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U.S. Bank Stadium Is Open For Bison Baseball

On NDSU’s first trip to U.S. Bank Stadium, they bucked the losing streak and gave Minnesota their first loss inside their new winter home.

Photos By Joe Kerlin

It’s been five years since the Bison went to Minneapolis, Minnesota, and defeated the Golden Gophers’ baseball team. On NDSU’s first trip to U.S. Bank Stadium, they bucked the losing streak and gave Minnesota their first loss inside their new winter home.

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The 3-1 victory was nearly a shutout as the Gophers squeaked across a run in the bottom of the ninth due to a throwing error by relief pitcher Chris Choles.

Choles went three-and-one-third innings, allowing one hit and one unearned run. He came on in relief after five shutout innings from starter Blake Stockert. Kevin Folman took the ball in the ninth, in mop up duty, and got the final two outs.

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The big blast of the day came from Inver Grove Heights, Minnesota, native Logan Busch, who sent a rocket over the tall 34-foot right field baggie in the top of the seventh. The home run also sent a crowd of 910 into jubilation as the Bison took a 2-0 lead.

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The first base line at U.S. Bank Stadium was littered with Bison fans, who would’ve been sitting behind the east end zone during a football game. Many among them were players’ families, former Bison baseball players and NDSU alum.

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U.S. Bank Stadium is set to host 136 baseball games this spring. The Bison will play one game in the new Vikings stadium in 2017, but head coach Tod Brown is hoping to get as many games as possible next year to reduce the team’s travel.

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2013 was the last time the Bison played indoors in Minneapolis. NDSU pitchers Sean Terres and Zach Mayo were the only players on the 2017 roster who were with the Bison when they played their last game at the Hubert H. Humphrey Metrodome.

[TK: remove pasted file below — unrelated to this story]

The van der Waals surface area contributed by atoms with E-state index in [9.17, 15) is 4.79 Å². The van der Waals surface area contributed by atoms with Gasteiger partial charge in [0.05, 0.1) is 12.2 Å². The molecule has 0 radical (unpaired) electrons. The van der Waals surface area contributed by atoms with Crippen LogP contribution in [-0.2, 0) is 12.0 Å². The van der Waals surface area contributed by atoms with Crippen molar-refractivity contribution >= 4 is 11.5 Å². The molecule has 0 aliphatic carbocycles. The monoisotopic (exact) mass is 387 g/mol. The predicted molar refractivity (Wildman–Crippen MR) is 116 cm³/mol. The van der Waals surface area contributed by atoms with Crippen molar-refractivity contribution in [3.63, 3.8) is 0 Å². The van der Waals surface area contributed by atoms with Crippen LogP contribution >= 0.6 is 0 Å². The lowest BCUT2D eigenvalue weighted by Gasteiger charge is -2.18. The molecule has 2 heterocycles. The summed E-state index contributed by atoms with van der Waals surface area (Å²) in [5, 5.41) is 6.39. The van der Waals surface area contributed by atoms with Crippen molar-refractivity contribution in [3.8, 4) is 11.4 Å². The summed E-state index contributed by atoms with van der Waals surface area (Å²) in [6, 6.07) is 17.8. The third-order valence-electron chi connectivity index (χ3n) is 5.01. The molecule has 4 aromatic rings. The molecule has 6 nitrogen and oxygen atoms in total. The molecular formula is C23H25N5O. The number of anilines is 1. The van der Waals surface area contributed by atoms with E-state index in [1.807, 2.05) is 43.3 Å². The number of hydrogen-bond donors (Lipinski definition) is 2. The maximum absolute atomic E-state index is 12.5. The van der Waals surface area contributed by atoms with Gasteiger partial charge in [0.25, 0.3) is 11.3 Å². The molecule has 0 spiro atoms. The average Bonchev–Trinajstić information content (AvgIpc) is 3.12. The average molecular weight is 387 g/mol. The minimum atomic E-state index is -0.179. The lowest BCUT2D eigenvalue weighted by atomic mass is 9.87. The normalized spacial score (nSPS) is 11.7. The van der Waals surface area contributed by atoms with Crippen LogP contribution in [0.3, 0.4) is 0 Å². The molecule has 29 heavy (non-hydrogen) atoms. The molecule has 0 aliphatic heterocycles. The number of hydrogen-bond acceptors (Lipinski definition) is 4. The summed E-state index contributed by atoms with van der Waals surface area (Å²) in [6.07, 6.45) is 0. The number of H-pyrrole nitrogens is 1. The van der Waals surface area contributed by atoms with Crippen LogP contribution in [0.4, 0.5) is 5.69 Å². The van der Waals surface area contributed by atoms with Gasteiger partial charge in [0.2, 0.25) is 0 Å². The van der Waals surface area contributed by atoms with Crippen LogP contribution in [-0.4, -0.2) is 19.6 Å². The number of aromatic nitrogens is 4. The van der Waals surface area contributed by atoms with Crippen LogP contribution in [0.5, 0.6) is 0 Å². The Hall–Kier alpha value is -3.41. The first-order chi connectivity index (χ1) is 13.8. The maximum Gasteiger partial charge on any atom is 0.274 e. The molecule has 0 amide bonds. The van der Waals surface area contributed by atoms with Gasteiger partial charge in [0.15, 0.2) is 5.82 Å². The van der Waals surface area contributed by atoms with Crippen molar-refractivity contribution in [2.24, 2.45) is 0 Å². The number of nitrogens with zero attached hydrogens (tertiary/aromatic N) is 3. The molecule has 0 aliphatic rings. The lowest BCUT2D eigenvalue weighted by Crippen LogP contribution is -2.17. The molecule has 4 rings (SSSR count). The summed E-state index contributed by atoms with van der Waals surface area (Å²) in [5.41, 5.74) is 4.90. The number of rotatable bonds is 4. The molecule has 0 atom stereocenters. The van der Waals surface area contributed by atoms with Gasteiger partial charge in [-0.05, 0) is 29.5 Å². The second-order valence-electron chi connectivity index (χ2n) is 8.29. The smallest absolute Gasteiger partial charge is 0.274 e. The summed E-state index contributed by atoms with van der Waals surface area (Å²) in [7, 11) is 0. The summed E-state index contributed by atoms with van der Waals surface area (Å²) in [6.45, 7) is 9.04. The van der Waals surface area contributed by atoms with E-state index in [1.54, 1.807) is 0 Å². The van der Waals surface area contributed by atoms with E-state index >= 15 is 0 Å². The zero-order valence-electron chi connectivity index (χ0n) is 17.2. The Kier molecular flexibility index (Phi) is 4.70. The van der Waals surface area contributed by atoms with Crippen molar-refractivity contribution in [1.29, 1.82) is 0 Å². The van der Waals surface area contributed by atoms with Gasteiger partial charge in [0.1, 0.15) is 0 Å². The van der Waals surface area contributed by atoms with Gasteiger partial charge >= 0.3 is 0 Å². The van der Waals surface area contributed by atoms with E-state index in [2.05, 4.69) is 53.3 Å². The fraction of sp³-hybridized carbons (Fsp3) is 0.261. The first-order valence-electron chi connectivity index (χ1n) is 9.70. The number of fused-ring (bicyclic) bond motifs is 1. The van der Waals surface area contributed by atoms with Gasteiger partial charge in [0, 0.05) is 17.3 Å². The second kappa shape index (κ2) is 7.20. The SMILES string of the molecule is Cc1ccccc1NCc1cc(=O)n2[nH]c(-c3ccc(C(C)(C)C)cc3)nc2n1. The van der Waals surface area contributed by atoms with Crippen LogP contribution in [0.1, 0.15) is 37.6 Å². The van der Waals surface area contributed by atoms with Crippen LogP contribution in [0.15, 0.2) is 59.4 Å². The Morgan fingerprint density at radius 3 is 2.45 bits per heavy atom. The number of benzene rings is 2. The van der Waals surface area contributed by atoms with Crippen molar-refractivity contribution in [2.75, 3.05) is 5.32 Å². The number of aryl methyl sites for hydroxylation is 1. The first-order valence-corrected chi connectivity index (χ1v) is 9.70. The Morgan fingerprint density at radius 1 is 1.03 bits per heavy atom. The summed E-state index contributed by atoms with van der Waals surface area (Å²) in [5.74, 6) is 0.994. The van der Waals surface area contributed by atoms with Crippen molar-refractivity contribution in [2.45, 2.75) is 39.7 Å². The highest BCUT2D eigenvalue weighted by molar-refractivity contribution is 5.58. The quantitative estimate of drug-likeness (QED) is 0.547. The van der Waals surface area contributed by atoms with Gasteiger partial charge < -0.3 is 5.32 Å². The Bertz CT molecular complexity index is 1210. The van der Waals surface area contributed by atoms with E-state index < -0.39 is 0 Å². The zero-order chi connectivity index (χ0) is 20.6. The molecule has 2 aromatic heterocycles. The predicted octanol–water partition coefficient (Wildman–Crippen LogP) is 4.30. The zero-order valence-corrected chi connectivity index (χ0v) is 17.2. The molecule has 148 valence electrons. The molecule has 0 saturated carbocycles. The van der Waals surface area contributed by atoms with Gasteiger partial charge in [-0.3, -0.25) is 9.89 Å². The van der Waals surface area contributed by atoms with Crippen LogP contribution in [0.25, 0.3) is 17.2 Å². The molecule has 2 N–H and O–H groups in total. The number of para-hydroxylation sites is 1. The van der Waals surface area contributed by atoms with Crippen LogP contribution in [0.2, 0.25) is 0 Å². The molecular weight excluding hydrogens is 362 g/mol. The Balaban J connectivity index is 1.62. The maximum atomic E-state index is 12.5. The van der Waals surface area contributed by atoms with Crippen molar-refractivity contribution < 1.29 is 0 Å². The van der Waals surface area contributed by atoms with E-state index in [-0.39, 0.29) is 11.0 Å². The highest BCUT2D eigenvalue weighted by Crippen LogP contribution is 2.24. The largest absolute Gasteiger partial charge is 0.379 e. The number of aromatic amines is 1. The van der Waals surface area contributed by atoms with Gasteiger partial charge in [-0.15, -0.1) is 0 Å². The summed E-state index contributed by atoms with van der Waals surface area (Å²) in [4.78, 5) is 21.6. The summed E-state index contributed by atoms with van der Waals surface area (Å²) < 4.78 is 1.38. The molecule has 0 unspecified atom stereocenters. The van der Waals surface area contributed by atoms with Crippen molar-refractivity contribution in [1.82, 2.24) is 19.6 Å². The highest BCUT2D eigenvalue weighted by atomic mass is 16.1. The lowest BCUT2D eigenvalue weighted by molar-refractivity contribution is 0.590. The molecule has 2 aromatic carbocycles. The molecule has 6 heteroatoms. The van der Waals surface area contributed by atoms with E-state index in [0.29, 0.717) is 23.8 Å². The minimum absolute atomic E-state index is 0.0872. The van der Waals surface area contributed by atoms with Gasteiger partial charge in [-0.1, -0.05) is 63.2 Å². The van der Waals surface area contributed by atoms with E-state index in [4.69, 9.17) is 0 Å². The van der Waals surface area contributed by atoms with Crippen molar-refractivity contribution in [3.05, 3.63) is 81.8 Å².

The Metrodome atmosphere was back inside U.S. Bank Stadium, although, the new billion-dollar football palace seemed cozier for fans, according to Choles father, Fost, who was seated above the first base line.

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Both bullpens were placed beyond the temporary dugouts that looked more like mobile sheds than an inground facility for bench players. The pitching mound and batter’s box were all turf, and the white yard lines on the football field were slowly creeping back into sight after being painted green in an attempt to mask the random stripes that went through the infield.

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Former Bison baseball players were sprinkled around U.S. Bank Stadium to watch the Bison. This photo includes Tim Colwell, Wes Satzinger, Parker Trewin and Nick Altavilla.

The outfield was said to play big and resemble more of a Major League field. The roof is the biggest difference for players. The Metrodome was known for its airsupported Teflon roofing. U.S. Bank Stadium’s windows on the ceiling are mixed in with rafters so the backdrop was a grayish tone for fielders. Communication between infielders and outfielders was especially important, said starting shortstop Matt Elsenpeter.

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2014 NDSU graduate Brittany Gefroh came to U.S. Bank Stadium to watch her beloved Bison. The Bismarck, North Dakota, native is graduating from the University of Minnesota Law School this spring and will be back in Fargo this summer. “I wanted to get in the stadium one last time before I moved because it’s so expensive getting in here for a Vikings game,” she said.

The Bison return to Minneapolis April 4, to play the Gophers but will play outdoors at Siebert Field. The 2018 schedule is more than six months away from being released, but if Brown had to conjure a guess, he’d say the Bison will be back inside US Bank Stadium more than once.

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